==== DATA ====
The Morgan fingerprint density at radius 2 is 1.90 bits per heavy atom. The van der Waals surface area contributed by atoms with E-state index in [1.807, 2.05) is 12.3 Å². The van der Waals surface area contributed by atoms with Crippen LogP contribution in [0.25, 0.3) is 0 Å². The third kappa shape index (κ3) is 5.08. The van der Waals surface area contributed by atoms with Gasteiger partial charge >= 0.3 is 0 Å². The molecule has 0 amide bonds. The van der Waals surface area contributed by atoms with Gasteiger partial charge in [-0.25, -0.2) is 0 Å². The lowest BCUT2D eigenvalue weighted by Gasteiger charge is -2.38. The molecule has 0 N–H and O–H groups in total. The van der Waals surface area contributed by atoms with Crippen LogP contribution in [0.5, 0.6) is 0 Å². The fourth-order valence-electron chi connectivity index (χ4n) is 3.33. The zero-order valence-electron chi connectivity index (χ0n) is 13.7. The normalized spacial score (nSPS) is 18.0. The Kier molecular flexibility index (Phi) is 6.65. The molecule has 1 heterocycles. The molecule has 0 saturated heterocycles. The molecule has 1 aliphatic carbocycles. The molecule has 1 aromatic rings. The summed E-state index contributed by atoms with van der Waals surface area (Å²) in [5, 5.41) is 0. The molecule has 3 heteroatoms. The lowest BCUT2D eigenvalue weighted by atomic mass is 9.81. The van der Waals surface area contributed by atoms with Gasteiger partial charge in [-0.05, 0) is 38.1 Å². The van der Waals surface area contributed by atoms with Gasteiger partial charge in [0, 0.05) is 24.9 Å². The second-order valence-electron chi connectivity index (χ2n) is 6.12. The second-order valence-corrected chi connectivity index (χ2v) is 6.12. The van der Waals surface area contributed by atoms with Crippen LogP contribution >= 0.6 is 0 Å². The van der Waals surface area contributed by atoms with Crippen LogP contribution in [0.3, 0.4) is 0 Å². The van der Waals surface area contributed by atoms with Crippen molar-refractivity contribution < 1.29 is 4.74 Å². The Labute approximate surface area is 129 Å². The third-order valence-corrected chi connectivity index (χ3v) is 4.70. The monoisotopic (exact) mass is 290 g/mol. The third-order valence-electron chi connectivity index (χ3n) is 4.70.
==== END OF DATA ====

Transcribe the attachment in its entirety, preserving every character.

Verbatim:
The Morgan fingerprint density at radius 2 is 1.90 bits per heavy atom. The van der Waals surface area contributed by atoms with E-state index in [1.807, 2.05) is 12.3 Å². The van der Waals surface area contributed by atoms with Crippen LogP contribution in [0.25, 0.3) is 0 Å². The third kappa shape index (κ3) is 5.08. The van der Waals surface area contributed by atoms with Gasteiger partial charge >= 0.3 is 0 Å². The molecule has 0 amide bonds. The van der Waals surface area contributed by atoms with Gasteiger partial charge in [-0.25, -0.2) is 0 Å². The lowest BCUT2D eigenvalue weighted by Gasteiger charge is -2.38. The molecule has 0 N–H and O–H groups in total. The van der Waals surface area contributed by atoms with Crippen LogP contribution in [0.5, 0.6) is 0 Å². The fourth-order valence-electron chi connectivity index (χ4n) is 3.33. The zero-order valence-electron chi connectivity index (χ0n) is 13.7. The normalized spacial score (nSPS) is 18.0. The Kier molecular flexibility index (Phi) is 6.65. The molecule has 1 heterocycles. The molecule has 0 saturated heterocycles. The molecule has 1 aliphatic carbocycles. The molecule has 1 aromatic rings. The summed E-state index contributed by atoms with van der Waals surface area (Å²) in [5, 5.41) is 0. The molecule has 3 heteroatoms. The lowest BCUT2D eigenvalue weighted by atomic mass is 9.81. The van der Waals surface area contributed by atoms with Gasteiger partial charge in [-0.05, 0) is 38.1 Å². The van der Waals surface area contributed by atoms with Gasteiger partial charge in [0, 0.05) is 24.9 Å². The second-order valence-electron chi connectivity index (χ2n) is 6.12. The second-order valence-corrected chi connectivity index (χ2v) is 6.12. The van der Waals surface area contributed by atoms with Crippen LogP contribution >= 0.6 is 0 Å². The van der Waals surface area contributed by atoms with Crippen LogP contribution in [0.3, 0.4) is 0 Å². The van der Waals surface area contributed by atoms with Crippen molar-refractivity contribution < 1.29 is 4.74 Å². The Labute approximate surface area is 129 Å². The third-order valence-corrected chi connectivity index (χ3v) is 4.70. The monoisotopic (exact) mass is 290 g/mol. The third-order valence-electron chi connectivity index (χ3n) is 4.70.